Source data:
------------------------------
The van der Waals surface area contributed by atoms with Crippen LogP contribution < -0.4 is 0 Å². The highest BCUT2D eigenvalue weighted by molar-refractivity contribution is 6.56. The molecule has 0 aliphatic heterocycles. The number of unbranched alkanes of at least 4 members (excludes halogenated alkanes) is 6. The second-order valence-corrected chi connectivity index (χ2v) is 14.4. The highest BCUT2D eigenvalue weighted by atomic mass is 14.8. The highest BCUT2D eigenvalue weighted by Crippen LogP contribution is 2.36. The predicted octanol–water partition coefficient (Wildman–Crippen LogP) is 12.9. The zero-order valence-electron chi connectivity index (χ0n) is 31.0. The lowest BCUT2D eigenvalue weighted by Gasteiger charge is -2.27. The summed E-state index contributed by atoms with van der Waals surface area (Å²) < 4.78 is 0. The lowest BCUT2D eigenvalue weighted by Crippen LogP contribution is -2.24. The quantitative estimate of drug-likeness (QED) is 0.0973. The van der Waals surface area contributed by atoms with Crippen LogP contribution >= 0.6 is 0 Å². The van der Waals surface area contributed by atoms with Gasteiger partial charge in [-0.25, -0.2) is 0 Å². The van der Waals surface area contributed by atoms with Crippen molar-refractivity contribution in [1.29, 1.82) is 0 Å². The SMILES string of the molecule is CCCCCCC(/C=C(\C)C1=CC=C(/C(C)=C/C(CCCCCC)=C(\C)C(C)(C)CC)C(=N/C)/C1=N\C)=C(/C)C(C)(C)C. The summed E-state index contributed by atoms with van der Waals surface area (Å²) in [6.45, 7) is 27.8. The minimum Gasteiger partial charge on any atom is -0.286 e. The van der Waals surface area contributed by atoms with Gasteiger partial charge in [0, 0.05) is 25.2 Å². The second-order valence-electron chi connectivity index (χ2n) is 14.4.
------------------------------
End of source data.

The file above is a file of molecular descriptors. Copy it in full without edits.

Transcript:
The van der Waals surface area contributed by atoms with Crippen LogP contribution < -0.4 is 0 Å². The highest BCUT2D eigenvalue weighted by molar-refractivity contribution is 6.56. The molecule has 0 aliphatic heterocycles. The number of unbranched alkanes of at least 4 members (excludes halogenated alkanes) is 6. The second-order valence-corrected chi connectivity index (χ2v) is 14.4. The highest BCUT2D eigenvalue weighted by atomic mass is 14.8. The highest BCUT2D eigenvalue weighted by Crippen LogP contribution is 2.36. The predicted octanol–water partition coefficient (Wildman–Crippen LogP) is 12.9. The zero-order valence-electron chi connectivity index (χ0n) is 31.0. The lowest BCUT2D eigenvalue weighted by Gasteiger charge is -2.27. The summed E-state index contributed by atoms with van der Waals surface area (Å²) < 4.78 is 0. The lowest BCUT2D eigenvalue weighted by Crippen LogP contribution is -2.24. The quantitative estimate of drug-likeness (QED) is 0.0973. The van der Waals surface area contributed by atoms with Crippen LogP contribution >= 0.6 is 0 Å². The van der Waals surface area contributed by atoms with Gasteiger partial charge in [-0.25, -0.2) is 0 Å². The van der Waals surface area contributed by atoms with Crippen molar-refractivity contribution in [1.29, 1.82) is 0 Å². The SMILES string of the molecule is CCCCCCC(/C=C(\C)C1=CC=C(/C(C)=C/C(CCCCCC)=C(\C)C(C)(C)CC)C(=N/C)/C1=N\C)=C(/C)C(C)(C)C. The summed E-state index contributed by atoms with van der Waals surface area (Å²) in [6.45, 7) is 27.8. The minimum Gasteiger partial charge on any atom is -0.286 e. The van der Waals surface area contributed by atoms with Gasteiger partial charge in [0, 0.05) is 25.2 Å². The second-order valence-electron chi connectivity index (χ2n) is 14.4.